Boston Public Library
Boston Public Library

Date: 1892
Architect: McKim, Mead and White

The symmetrical, light granite facade of the Boston Public Library (BPL) provides a stark contrast to the the dark Romanesque pile of Trinity Church across from it on Copley Square. The building was part of a reaction to what historian Lewis Mumford called the "Brown Decades" of the latter half of the 19th century, when medieval styles with polychrome walls of stone predominated.

BPL features a triple-arched main entrance decorated with wrought iron candelabras and a sculpture of the head of Minerva on the keystone of the center arch. The arched, arcaded windows of the second floor are the building's most conspicuous feature. Beneath the the three windows above the entryway are seals of the city, state and library carved into pale pink Knoxville Tennessee marble. Medallions decorate the spandrels of the window arches, each carved with a different scene representing the trade devices of early printers, and inscriptions fill the entablature and the tablets beneath each window arch. There is a prominent stringcourse separating the two floors, and the cornice is topped with copper cresting featuring a dolphin and shell motif. The massive building stands on an elevated, staired pedestal.

BPL helped usher in the Second Renaissance Revival, also known as the Italian Renaissance Revival, a movement characterized by large buildings with low-pitched hipped roofs covered with ceramic tiles. Other examples include the enormous Breakers mansion (1893) in Newport, R.I., and public libraries in Omaha (1891), Detroit (1920) and Springfield, Mass.(1912). These buildings exploited improved materials and technology to open up the windows of the Italian Renaissance palazzo (e.g., the Palazzo Medici in Florence). According to Charles Follen McKim, co-founder of the firm that designed the building, the arched windows were inspired by the side elevations of San Francisco de Rimini (1468) by Leon Battista Alberti (1404-1472), although the Bibliothèque Sainte-Geneviéve in Paris appears to have been the more immediate source. That building, located across from the Pantheon in Paris' Latin Quarter, has rows of arched windows underpinned by inscribed tablets, but the windows are quite a bit smaller than those of BPL.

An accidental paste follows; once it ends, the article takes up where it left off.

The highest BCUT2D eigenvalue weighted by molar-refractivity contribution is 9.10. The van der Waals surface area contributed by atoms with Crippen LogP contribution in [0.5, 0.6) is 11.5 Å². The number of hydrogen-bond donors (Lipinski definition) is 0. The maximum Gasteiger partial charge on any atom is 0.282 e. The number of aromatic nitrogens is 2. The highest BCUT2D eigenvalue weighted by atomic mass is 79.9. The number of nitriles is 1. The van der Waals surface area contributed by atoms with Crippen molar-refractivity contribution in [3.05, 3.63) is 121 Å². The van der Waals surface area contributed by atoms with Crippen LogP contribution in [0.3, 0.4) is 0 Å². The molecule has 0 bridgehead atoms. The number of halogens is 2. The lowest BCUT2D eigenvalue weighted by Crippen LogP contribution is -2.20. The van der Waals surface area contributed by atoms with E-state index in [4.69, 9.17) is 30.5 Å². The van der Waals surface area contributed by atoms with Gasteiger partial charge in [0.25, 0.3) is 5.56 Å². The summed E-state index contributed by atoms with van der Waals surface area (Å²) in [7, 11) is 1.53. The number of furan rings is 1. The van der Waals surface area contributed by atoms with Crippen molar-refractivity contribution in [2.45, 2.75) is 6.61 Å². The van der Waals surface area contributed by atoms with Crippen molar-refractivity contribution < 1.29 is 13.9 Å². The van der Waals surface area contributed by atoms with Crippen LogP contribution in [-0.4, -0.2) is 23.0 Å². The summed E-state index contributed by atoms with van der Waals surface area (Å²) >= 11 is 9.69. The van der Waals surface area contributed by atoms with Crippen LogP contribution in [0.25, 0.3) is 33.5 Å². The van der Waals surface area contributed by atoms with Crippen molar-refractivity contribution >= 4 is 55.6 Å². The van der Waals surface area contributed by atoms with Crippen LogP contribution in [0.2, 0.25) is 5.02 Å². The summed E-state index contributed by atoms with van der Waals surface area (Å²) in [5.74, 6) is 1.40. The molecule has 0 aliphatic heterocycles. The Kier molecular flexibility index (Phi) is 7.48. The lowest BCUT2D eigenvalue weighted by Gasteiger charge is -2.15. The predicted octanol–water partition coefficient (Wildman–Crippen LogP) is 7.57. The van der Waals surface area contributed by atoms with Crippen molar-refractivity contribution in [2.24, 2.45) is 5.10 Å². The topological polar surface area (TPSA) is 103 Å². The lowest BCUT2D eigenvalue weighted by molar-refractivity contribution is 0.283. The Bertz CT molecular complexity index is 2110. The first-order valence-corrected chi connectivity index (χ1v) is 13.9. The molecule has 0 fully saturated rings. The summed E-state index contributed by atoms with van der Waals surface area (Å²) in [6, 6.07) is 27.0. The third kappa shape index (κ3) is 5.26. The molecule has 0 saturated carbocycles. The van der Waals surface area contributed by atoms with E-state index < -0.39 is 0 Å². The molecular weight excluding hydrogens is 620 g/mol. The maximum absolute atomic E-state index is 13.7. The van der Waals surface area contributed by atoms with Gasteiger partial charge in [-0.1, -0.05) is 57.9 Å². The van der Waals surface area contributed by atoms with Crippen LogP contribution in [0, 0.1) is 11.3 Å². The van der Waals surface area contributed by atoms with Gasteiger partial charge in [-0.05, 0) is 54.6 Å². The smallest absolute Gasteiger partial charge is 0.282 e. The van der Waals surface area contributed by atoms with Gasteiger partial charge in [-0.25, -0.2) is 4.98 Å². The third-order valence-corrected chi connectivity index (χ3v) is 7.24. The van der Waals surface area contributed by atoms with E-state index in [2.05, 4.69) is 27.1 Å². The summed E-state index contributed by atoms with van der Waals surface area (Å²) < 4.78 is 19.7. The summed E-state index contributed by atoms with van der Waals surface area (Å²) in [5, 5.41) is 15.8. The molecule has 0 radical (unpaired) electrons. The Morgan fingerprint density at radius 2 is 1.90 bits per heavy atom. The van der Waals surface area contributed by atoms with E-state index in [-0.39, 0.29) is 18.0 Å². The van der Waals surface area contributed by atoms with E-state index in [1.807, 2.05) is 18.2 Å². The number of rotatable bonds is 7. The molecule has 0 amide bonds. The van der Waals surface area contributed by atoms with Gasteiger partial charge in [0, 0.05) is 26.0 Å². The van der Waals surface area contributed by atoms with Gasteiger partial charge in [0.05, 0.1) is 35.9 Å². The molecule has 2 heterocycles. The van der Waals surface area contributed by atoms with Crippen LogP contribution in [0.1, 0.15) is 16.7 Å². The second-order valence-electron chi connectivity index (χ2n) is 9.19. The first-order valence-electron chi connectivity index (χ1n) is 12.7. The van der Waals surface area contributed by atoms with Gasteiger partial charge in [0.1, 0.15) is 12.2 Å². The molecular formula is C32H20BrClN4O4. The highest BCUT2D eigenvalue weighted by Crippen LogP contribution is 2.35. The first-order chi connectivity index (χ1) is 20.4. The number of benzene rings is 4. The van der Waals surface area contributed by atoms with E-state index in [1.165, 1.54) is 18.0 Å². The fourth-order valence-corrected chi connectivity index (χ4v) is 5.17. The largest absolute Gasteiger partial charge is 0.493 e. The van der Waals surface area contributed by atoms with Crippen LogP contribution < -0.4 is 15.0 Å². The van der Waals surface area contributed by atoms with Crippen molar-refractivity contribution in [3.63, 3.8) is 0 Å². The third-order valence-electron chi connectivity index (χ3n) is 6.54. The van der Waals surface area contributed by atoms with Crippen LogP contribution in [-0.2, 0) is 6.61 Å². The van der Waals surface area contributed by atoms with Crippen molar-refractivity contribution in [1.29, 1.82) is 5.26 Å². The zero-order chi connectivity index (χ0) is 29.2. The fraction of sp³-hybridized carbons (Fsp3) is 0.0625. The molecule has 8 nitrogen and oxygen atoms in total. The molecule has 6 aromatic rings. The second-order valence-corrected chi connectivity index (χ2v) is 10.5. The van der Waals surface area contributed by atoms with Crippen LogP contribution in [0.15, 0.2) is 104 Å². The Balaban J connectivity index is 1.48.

BPL is an outstanding example of collaboration among architects, painters, and sculptors. Bela Pratt and Augustus Saint-Gaudens created both freestanding sculptures and panels for the entry facade, and John Singer Sargent, Puvis de Chavannes and Edward Austin Abbey painted murals on the inside.